Digital labor is rooted in Italian autonomist, workerist/Operaismo worker's rights movements of the 1960s and 1970s, as well as the wages for housework movement founded by Selma James in 1972. The idea of the "digital economy" is defined as the moment, where work has shifted from the factory to the social realm. Italian autonomists would describe this as the, "social factory." Studies of the digital labor of social media were some of the first critiques of digital labor.[7] This included scholarship like, "What the MySpace generation should know about working for free" (Trebor Scholz), and "From Mobile Playgrounds to Sweatshop City" (2010). (Andrew Ross), Tiziana Terranova and others developed a working definition of digital labor, drawing from the idea of free labor, and immaterial labor.

Other scholars who have written about Digital Labor include: Ursula Huws, Trebor Scholz, Frank Pasquale, Sergio Bellucci, Christian Fuchs, Andrew Ross, Jaron Lanier, as well as Postcolonial feminists, including, Lisa Nakamura.[8] Their work has been tied to other Alter-globalization texts.

Social networking labor, or user labor, denotes the creation of data by social media and networking platforms users, which contributes to the financial gains and profits of those platforms, but not to the users. It is based on the production and exchange of cultural content, and the collection of users' metadata. Microwork tasks can be completed before using the platform, which indirectly trains algorithms (such as text or image recognition when creating an account).[9]

Current debate over digital labor examines whether or not society's capitalistic economy has prompted corporate exploitation of digital labor in social media. Social media has developed as a means for people to create and share information and ideas over the Internet. Because social media are typically associated with leisure and entertainment, the monetization of digital labor has blurred the line separating work from entertainment. Proponents argue that exploitation occurs as typical social media users do not receive any monetary compensation for their digital content, while companies are able to take advantage of this freely accessible information to generate revenues.[10] Studies of social media sites such as YouTube have analyzed their business models and found that user-generated digital labor is being monetized through ads and other methods to create company profit.[11] Criticism against exploitation centers around people as prosumers. Scholars argue that exploitation cannot occur if people are both producing and consuming their own digital labor, thereby deriving value from their own created content.[12]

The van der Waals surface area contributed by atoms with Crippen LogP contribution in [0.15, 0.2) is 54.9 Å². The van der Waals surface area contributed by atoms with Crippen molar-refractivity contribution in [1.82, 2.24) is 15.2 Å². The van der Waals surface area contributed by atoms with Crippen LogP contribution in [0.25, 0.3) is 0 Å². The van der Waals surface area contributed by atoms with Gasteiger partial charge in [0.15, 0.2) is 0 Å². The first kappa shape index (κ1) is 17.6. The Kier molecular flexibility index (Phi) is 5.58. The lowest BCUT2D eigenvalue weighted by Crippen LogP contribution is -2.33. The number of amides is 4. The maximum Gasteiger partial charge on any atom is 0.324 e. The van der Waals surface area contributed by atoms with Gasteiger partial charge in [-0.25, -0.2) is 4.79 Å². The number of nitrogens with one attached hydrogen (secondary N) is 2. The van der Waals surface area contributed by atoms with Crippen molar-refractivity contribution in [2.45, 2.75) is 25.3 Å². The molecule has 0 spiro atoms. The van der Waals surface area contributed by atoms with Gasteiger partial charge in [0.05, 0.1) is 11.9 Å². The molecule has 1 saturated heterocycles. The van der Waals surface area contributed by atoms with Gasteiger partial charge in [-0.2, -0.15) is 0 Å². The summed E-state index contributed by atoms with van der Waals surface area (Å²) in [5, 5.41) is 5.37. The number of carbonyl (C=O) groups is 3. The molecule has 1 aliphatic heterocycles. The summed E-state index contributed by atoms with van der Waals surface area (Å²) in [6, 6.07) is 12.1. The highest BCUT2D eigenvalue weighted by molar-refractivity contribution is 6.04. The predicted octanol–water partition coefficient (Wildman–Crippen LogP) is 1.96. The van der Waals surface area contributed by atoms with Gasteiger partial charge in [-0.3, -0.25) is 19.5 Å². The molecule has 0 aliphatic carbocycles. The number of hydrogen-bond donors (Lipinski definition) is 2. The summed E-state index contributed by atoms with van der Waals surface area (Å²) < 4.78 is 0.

See also[edit]

References[edit]

  1. ^ Gong, Jing. "Role of Monetary Incentives in the Digital and Physical Inter-Border Labor Flows". Journal of Management Information Systems: 1–35.
  2. ^ Harmon, Silberman. "Rating Working Conditions on Digital Labor Platforms". Computer Supported Cooperative Work.
  3. ^ Malin, Chandler, Brenton, Curry. "Free to Work Anxiously: Splintering Precarity Among Drivers for Uber and Lyft". Communication, Culture and Critique. 10.CS1 maint: multiple names: authors list (link)
  4. ^ Fischer, Fuchs. Reconsidering value and labour in the digital age. Houndmills/Basingstoke/Hampshire. ISSN 0268-1072.
  5. ^ "How Uber Uses Data to Improve Their Service and Create the New Wave of Mobility". Neil Patel. 2017-04-17. Retrieved 2019-03-30.
  6. ^ Fuchs, Christian. 2013. 'Social media:a critical introduction'
  7. ^ Zittrain, Jonathan (December 7, 2009). "The Internet Creates a New Kind of Sweatshop". Newsweek.
  8. ^ Fuchs, Sevignani, Christian, Sebastian (2013). "What is Digital Labour? What is Digital Work? What's their Difference? And why do these Questions Matter for Understanding Social Media?". TripleC. 11 (2): 237–293. doi:10.31269/triplec.v11i2.461.
  9. ^ Casilli, Antonio (2017). "Digital Labor Studies Go Global : Toward a Digital Decolonial Turn". International Journal of Communication.
  10. ^ Rey, P. J. (2012-04-01). "Alienation, Exploitation, and Social Media". American Behavioral Scientist. 56 (4): 399–420. doi:10.1177/0002764211429367. ISSN 0002-7642. S2CID 144556897.
  11. ^ Soha, Michael; McDowell, Zachary J. (2016-01-01). "Monetizing a Meme: YouTube, Content ID, and the Harlem Shake". Social Media + Society. 2 (1): 2056305115623801. doi:10.1177/2056305115623801. ISSN 2056-3051.
  12. ^ Fuchs, Christian (2015). Routledge companion to labor and media. New York. pp. 51–62. ISBN 978-0415837446.

Bibliography[edit]